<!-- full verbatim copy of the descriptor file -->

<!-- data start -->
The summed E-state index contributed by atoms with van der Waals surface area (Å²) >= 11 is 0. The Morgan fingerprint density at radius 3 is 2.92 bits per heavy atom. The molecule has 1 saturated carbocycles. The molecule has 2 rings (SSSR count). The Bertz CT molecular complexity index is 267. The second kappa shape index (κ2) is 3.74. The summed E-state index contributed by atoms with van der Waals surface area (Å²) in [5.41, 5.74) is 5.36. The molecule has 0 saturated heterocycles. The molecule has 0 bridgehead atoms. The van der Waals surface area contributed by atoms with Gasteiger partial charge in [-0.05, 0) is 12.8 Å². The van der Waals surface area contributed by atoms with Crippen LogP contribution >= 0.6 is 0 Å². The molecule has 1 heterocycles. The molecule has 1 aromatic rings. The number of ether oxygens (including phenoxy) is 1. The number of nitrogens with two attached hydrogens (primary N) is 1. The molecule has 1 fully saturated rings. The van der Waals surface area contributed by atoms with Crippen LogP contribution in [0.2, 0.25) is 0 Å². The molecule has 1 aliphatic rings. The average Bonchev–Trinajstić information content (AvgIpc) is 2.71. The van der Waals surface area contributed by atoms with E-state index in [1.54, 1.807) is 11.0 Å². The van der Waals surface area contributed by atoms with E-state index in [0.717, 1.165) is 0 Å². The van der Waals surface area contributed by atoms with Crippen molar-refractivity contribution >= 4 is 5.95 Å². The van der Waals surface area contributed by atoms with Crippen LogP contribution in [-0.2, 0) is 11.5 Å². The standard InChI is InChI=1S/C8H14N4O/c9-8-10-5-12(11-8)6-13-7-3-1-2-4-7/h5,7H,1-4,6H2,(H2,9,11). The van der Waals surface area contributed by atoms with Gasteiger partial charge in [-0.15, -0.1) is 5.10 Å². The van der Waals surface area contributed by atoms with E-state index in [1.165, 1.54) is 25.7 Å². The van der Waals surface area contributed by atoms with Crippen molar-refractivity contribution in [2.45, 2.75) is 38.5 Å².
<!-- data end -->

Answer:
The summed E-state index contributed by atoms with van der Waals surface area (Å²) >= 11 is 0. The Morgan fingerprint density at radius 3 is 2.92 bits per heavy atom. The molecule has 1 saturated carbocycles. The molecule has 2 rings (SSSR count). The Bertz CT molecular complexity index is 267. The second kappa shape index (κ2) is 3.74. The summed E-state index contributed by atoms with van der Waals surface area (Å²) in [5.41, 5.74) is 5.36. The molecule has 0 saturated heterocycles. The molecule has 0 bridgehead atoms. The van der Waals surface area contributed by atoms with Gasteiger partial charge in [-0.05, 0) is 12.8 Å². The van der Waals surface area contributed by atoms with Crippen LogP contribution >= 0.6 is 0 Å². The molecule has 1 heterocycles. The molecule has 1 aromatic rings. The number of ether oxygens (including phenoxy) is 1. The number of nitrogens with two attached hydrogens (primary N) is 1. The molecule has 1 fully saturated rings. The van der Waals surface area contributed by atoms with Crippen LogP contribution in [0.2, 0.25) is 0 Å². The molecule has 1 aliphatic rings. The average Bonchev–Trinajstić information content (AvgIpc) is 2.71. The van der Waals surface area contributed by atoms with E-state index in [1.54, 1.807) is 11.0 Å². The van der Waals surface area contributed by atoms with E-state index in [0.717, 1.165) is 0 Å². The van der Waals surface area contributed by atoms with Crippen molar-refractivity contribution >= 4 is 5.95 Å². The van der Waals surface area contributed by atoms with Crippen LogP contribution in [-0.2, 0) is 11.5 Å². The standard InChI is InChI=1S/C8H14N4O/c9-8-10-5-12(11-8)6-13-7-3-1-2-4-7/h5,7H,1-4,6H2,(H2,9,11). The van der Waals surface area contributed by atoms with Gasteiger partial charge in [-0.15, -0.1) is 5.10 Å². The van der Waals surface area contributed by atoms with E-state index in [1.165, 1.54) is 25.7 Å². The van der Waals surface area contributed by atoms with Crippen molar-refractivity contribution in [2.45, 2.75) is 38.5 Å².